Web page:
60 second interview with NCRI’s new Cancer Liaison Manager
Date published: Jul 13 2016
Rupesh Robinson-Vyas recently joined NCRI as our new Public Health England (PHE)/NCRI Cancer Liaison Manager. Working between teams at the National Cancer Registration and Analytics Service (NCRAS) and the cancer research community, he’s hoping to encourage greater access to routinely collected NHS data. Here, he tells us a little bit more about what his new role involves, what he’s looking forward to and how you could help.
What will you be doing as PHE/NCRI Cancer Liaison Manager?
NCRAS routinely collects and analyses data on every cancer patient across England. My job will be to tap into NCRI’s vast cancer research network to understand how patient data is being collected and used to enable their lifesaving research. Then, working with colleagues in NCRAS, we hope to come up with creative, sustainable and less burdensome methods of supplying their routinely collected, population-wide data to fuel the next generation of cancer discoveries.
We’ve already had some early suggestions on how to use the data held by NCRAS. For example, it could be useful for long-term follow up of clinical trial patients, for conducting large observational cohort studies or investigating feasibility for studies with more complex inclusion criteria.
What do you think will be the biggest challenge?
There are plenty of challenges ahead but the biggest will be finding consistent, sustainable and wherever possible, repeatable solutions. We need to develop processes that allow us to meet the specific needs of a study without having to start from scratch each time. This means doing a lot more work and thorough scoping at the start so progress will feel painstakingly slow in the beginning. However, once we crack it, we’ll have something that continues to work long into the future.
What did you used to do before joining NCRI?
I worked on the Citizen Science Programme. Working within a tight-knit, multidisciplinary team I developed digital platforms and trained members of the public to conduct image analysis for biomedical research. With the help of the general public, we worked to tackle data backlogs and get researchers the information they needed. It was a fantastically innovative way of tackling researchers’ needs while also getting the public more informed and actively involved with research.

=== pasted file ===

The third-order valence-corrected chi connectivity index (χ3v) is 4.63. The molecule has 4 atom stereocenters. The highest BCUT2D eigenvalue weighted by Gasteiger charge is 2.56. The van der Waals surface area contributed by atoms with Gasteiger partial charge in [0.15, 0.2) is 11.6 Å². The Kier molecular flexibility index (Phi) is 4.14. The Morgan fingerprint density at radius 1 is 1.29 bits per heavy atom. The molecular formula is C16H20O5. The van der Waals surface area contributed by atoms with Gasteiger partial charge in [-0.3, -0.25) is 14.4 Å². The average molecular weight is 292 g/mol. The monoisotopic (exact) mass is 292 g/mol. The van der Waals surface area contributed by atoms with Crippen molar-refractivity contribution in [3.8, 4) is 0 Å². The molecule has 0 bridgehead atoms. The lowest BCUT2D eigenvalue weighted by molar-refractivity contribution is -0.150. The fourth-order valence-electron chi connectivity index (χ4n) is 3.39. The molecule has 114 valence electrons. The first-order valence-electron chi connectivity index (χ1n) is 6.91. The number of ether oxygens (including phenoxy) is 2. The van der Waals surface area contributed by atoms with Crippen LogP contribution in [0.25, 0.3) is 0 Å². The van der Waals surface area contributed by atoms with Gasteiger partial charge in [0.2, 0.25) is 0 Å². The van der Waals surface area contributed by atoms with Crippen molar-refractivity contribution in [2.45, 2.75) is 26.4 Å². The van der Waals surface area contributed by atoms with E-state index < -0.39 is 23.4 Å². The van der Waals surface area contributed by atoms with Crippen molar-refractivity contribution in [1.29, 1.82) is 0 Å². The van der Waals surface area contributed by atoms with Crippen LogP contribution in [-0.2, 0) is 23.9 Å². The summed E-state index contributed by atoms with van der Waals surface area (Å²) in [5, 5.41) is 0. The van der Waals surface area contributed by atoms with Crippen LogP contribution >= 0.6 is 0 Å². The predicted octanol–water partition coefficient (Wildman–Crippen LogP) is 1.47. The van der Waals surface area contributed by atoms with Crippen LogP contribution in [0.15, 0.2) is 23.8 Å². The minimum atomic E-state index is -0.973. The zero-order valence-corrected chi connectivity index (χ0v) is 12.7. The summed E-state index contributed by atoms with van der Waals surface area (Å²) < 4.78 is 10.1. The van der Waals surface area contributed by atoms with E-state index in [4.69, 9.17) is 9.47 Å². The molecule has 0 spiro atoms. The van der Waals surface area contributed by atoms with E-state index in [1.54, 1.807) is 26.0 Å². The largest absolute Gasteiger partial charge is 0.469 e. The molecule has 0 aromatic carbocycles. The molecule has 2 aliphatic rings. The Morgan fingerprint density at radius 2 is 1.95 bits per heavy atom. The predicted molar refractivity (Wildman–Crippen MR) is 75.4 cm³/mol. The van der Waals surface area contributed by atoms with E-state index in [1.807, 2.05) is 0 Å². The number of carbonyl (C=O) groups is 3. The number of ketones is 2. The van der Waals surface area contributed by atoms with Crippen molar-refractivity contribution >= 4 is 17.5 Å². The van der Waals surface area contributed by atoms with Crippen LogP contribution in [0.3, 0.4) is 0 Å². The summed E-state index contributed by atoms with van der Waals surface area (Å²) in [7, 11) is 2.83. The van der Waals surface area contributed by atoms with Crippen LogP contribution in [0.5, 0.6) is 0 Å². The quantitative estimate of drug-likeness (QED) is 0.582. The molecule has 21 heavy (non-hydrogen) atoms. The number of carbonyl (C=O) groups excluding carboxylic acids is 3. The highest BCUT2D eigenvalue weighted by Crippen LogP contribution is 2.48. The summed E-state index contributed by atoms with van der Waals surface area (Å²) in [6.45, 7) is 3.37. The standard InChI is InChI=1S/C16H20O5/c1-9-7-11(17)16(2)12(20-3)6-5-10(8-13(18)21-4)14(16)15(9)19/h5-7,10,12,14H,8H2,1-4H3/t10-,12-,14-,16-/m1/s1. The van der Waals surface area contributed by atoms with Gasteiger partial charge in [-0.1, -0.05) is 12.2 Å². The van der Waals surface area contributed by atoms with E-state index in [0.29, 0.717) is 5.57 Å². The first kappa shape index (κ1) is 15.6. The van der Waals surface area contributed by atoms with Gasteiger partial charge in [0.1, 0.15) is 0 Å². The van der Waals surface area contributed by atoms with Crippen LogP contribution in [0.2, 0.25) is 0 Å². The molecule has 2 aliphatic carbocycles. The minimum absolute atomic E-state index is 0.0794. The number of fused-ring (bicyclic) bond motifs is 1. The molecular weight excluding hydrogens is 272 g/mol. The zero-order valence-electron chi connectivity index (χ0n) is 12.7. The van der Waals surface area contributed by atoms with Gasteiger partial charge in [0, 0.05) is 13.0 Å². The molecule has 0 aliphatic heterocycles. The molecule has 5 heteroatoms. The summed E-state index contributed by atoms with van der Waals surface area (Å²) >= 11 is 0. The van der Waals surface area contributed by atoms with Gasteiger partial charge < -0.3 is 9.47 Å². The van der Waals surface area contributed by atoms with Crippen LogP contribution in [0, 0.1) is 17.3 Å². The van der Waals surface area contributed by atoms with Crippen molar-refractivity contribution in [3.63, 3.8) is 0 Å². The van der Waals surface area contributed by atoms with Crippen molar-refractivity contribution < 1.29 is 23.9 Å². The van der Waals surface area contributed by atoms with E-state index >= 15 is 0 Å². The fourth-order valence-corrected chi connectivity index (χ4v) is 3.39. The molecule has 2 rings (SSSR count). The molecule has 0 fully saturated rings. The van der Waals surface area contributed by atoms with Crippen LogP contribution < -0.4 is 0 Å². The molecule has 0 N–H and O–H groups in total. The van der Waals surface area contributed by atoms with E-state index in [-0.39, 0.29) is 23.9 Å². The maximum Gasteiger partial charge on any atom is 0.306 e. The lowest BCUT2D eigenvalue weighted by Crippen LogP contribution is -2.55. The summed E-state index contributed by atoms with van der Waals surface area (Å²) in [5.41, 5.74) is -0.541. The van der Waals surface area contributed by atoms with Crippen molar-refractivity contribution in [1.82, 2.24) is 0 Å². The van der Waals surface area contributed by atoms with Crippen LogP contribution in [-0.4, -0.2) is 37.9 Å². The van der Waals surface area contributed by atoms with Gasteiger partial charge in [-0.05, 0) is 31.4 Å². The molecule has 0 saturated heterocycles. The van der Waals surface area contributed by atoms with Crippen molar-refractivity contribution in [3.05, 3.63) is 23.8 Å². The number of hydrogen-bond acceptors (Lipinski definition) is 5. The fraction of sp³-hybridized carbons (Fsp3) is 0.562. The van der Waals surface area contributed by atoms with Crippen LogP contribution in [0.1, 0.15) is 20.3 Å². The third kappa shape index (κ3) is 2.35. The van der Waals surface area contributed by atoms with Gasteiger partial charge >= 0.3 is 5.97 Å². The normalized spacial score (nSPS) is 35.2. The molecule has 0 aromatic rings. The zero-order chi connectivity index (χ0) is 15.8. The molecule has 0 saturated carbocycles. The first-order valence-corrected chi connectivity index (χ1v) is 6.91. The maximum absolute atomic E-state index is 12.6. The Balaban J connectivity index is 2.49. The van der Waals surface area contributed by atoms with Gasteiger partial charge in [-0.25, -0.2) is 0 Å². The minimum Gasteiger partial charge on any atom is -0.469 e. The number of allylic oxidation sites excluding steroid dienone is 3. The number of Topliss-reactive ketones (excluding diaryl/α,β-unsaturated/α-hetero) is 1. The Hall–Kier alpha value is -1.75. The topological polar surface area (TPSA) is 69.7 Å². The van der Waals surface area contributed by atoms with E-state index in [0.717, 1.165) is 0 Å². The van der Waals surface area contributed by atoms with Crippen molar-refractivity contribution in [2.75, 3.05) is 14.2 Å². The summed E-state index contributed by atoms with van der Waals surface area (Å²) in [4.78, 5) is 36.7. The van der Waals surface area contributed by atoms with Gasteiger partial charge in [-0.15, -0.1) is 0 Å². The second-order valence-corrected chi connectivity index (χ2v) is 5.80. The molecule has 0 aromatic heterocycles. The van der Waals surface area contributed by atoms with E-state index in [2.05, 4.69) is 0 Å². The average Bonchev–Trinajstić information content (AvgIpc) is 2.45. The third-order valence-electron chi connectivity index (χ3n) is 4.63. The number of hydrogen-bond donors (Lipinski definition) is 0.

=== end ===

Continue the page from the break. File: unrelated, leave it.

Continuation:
You mentioned public involvement in your previous role. How important is patient and public involvement in what you’ll be doing now?
It’s crucial. Data protection and confidentiality are of the utmost importance and past events have shown how important it is that people are fully informed of how patient data is being used, the safeguards being put in place to protect them and the benefits of sharing this information for research and in guiding improvements to health and health care.
What are you looking forward to in your new role?
I’m looking forward to speaking to the broad range of people that feed their expertise into both NCRI and NCRAS. My previous role required me to speak to experts across the fields of pathology, electron microscopy and games development. I really enjoyed pulling ideas together from people with such varied backgrounds. I am keen to be contacted by anyone who might have an idea or interest in working with the data held by NCRAS or just in finding out more.
What do you enjoy doing outside of work?
Despite only having a small, north facing balcony four stories up, I’m an avid gardener (or blaconyer?) with mixed success. I’m also dangerously addicted to far too spicy food and 1940-50’s film noir movies.
Get in touch
If you are interested in working with the data held by NCRAS or want to find out more, you can get in touch with Rupesh by clicking the link below